Buying a new build home vs buying an old one: which is better?
When it comes to the perfect home, every buyer is different.
Some people dream of a period property packed with original features, while others prefer the blank canvas of a fresh, modern new build.
But what if you’re not sure which is right for you? As usual, Rhino is here to help with a run-down of the pros and cons of each.
New build homes
A new build home means one that you buy straight from the developers – not from a previous tenant. They’re more in demand than ever – but are they all they’re cracked up to be?
It sounds obvious, but a major draw for people attracted to new builds is that everything about them is new, fresh and clean. Carpets and other furnishings will be in perfect condition, and bathrooms, kitchens and utility areas will be sparkling.
New build homes come with a 10-year guarantee covering the cost of most major issues, including structural and weatherproofing.
Government schemes to help new buyers get on the property ladder – including the First Homes Scheme and the Help to Buy Equity Loan scheme – sometimes apply to new build homes.
New homes are more energy-efficient thanks to better insulation, double glazing and the latest heating systems. These energy savings are also reflected in household bills which tend to be much lower in newer houses.
Buying a new-build home directly from the developer means there won’t be a chain. This is a huge plus for buyers who want to avoid their house sale falling through, as 1 in 4 unfortunately do.
No need to fear the home survey
Sometimes, a home survey or conveyancing process throws up something unexpected. This can be anything from rising damp to toxic weeds in the garden in older properties. With new homes, the risk of an adverse survey result is slim to none.
Pay a premium
Brand new houses tend to come with a premium, meaning you could pay up to 30% more just because it has never been lived in.
This won’t bother everyone, but new houses tend to look similar and lack the charming original features of older properties.
This depends on the development, of course, but many new build homes are on estates set back from amenities, meaning a drive to get to shops, schools and workplaces.
Newly built properties are unlikely to increase significantly in value, unlike older homes which may see a steep increase in the right circumstances.
To some younger buyers, a home built in the 1970s might feel ancient, but the UK is home to countless Georgian, Victorian and Edwardian properties, as well as post-war builds.
There’s just a certain charm in properties from the past. Whether it’s vaulted ceilings, original fireplaces or Minton tiles, these desirable classic features are impossible to come by in new builds.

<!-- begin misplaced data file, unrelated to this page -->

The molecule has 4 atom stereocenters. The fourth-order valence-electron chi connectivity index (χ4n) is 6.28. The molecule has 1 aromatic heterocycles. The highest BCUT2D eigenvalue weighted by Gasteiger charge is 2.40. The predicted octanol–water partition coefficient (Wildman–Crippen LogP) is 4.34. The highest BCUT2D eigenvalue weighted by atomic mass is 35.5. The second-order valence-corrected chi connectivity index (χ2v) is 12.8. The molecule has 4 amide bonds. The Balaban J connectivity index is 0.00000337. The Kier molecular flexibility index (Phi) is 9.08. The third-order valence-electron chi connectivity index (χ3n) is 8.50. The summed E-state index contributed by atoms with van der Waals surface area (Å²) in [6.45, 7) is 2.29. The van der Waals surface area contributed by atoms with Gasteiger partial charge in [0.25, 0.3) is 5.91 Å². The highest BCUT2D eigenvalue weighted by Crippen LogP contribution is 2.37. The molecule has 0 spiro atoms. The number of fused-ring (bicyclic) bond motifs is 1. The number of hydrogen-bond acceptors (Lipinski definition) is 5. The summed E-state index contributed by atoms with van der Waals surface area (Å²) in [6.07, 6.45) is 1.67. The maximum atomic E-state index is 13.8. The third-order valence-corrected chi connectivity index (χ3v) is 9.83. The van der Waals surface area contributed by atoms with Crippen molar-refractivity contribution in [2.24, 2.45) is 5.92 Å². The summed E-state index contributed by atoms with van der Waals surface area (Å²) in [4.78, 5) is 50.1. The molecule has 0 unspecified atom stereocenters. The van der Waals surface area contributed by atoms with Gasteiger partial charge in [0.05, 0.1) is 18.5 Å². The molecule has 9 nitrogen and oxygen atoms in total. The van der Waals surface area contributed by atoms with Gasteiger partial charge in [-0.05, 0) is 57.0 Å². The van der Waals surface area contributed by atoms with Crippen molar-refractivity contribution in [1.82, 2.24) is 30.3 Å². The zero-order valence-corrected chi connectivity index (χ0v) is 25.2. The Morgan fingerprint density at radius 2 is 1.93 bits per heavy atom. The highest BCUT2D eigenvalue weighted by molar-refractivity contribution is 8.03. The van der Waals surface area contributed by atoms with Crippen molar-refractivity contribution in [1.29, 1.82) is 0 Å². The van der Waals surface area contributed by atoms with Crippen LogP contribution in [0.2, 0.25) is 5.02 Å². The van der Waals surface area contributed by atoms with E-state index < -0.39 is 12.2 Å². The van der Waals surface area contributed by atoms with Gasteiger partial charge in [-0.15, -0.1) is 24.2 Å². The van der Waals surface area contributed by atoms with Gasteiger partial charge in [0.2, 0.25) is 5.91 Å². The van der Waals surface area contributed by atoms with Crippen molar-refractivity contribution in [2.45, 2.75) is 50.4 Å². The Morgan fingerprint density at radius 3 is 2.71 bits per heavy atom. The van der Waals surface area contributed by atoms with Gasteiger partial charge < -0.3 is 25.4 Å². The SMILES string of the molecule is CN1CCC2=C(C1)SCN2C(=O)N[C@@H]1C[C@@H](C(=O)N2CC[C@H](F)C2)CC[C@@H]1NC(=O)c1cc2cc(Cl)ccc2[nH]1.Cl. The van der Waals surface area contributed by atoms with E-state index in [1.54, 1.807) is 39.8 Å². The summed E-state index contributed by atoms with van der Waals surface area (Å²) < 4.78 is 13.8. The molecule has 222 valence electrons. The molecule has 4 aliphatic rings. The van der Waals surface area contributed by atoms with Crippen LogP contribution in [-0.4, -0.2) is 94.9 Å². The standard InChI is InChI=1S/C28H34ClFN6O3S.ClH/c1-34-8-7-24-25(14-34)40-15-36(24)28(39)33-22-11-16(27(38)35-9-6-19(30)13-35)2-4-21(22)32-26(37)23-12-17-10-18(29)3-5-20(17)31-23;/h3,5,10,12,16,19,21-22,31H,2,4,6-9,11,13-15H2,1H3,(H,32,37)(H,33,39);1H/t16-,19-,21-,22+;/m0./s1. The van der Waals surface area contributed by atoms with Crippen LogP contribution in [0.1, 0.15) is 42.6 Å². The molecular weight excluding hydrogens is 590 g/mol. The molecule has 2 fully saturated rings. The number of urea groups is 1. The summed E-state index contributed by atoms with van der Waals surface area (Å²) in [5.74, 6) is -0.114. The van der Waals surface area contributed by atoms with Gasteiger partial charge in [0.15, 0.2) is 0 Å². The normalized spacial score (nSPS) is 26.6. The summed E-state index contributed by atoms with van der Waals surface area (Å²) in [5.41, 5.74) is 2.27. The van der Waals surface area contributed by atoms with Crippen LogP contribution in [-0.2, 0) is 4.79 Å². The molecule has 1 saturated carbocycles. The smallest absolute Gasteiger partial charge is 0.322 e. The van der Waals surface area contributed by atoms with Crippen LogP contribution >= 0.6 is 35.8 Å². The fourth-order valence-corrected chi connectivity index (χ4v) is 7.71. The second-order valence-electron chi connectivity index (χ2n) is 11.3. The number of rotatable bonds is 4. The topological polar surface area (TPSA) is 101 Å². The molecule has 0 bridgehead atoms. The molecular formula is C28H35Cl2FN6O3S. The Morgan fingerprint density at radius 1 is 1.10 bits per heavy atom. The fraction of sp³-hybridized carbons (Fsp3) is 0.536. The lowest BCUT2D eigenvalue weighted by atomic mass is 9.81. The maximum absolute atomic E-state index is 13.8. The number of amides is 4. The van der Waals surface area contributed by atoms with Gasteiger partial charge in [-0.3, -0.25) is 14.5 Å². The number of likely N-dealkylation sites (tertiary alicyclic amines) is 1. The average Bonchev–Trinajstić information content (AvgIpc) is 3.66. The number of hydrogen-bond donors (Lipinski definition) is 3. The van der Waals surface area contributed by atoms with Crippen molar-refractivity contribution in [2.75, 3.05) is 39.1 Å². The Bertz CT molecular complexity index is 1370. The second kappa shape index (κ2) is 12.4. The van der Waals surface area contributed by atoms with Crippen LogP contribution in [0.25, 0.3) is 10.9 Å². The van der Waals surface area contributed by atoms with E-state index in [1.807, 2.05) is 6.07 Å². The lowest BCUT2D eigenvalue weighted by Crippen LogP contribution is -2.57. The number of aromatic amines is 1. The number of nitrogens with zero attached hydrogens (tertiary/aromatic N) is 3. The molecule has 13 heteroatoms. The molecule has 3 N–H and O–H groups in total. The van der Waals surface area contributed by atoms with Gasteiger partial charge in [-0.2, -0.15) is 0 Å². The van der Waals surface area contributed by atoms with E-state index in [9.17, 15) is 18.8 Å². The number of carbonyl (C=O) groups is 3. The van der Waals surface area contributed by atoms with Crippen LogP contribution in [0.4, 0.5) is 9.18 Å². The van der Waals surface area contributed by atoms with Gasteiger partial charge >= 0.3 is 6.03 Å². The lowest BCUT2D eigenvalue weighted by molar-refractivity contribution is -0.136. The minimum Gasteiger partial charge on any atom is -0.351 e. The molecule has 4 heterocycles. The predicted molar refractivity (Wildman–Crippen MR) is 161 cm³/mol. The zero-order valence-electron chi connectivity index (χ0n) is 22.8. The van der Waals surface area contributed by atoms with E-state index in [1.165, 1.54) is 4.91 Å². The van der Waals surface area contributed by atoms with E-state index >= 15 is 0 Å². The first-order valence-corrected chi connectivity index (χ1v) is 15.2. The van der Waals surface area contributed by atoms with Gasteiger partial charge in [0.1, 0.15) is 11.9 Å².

Whether the sash windows of a Georgian townhouse or the large bay windows of the 1950s semi, older properties can have more natural light thanks to large windows.
This definitely doesn’t apply to all older homes, but if you’re prepared to take on a fixer-upper or something off the beaten track, you can expect to make some serious savings compared to new builds in the area.
Older properties generally have large rooms. The exception can be bathrooms – not prioritised in houses of Edwardian period or older unless there’s been some renovation and conversion of existing rooms since it was built. Ex-council properties built in the 1950s can be of excellent size.
If you’re smart, an older property can increase significantly in price in just a few short years. Do your research before you buy – identify areas that are up-and-coming, or discover capital works which will raise local prices.
For example, a new train station could turn a sleepy suburb into a commuter hotspot for those priced out of major cities.
May need work
Older buildings can come with cosmetic wear and tear – think peeling wallpaper, uneven floorboards and cracked tiles. Also, there can be more serious issues lurking, such as dodgy electric wiring, damp and shifting foundations.
You needn’t worry if you have Home Buyer’s Protection Insurance. It means that if your surveyor uncovers something unpleasant which would cost over 10% of the home’s value to rectify, you can pull out and reclaim any upfront fees you’ve paid so far towards the sale.
Parking wasn’t a priority for homes built in the past – think Victorian terraces – so you might have to do a nightly battle with your neighbours to score a coveted spot for your vehicle.
When you enter a period property, you might put that chill you suddenly feel down to the resident ghost. However, it’s more likely to be the large windows losing heat and the absence of insulation, which come as standard for new homes.
Expensive to run
In a draughty older home, expect higher bills thanks to aspects such as high ceilings and older heating systems. Not only this, replacing and repairing old period features such as ornate fireplaces, ceiling roses and original flooring can be costly.
Unless you’re very lucky, an older property will most likely come with a chain attached. And until completion day, you’ll be at the mercy of other buyers and their transactions. Taking out Home Buyer’s Protection Insurance will mean that if your seller pulls out for any reason beyond your control, you won’t have lost out on all those costly fees, including conveyancing, solicitor’s fees and more.
We hope this has given you some clarity on the pros and cons of new and older homes.
Ultimately, it’s down to you. You’re the one buying the home, so you should go with your instinct when it comes to the perfect place. Just make sure you’re covered with Home Buyer’s Protection Insurance, so that if something unexpected happens to derail your purchase, you won’t be left out of pocket.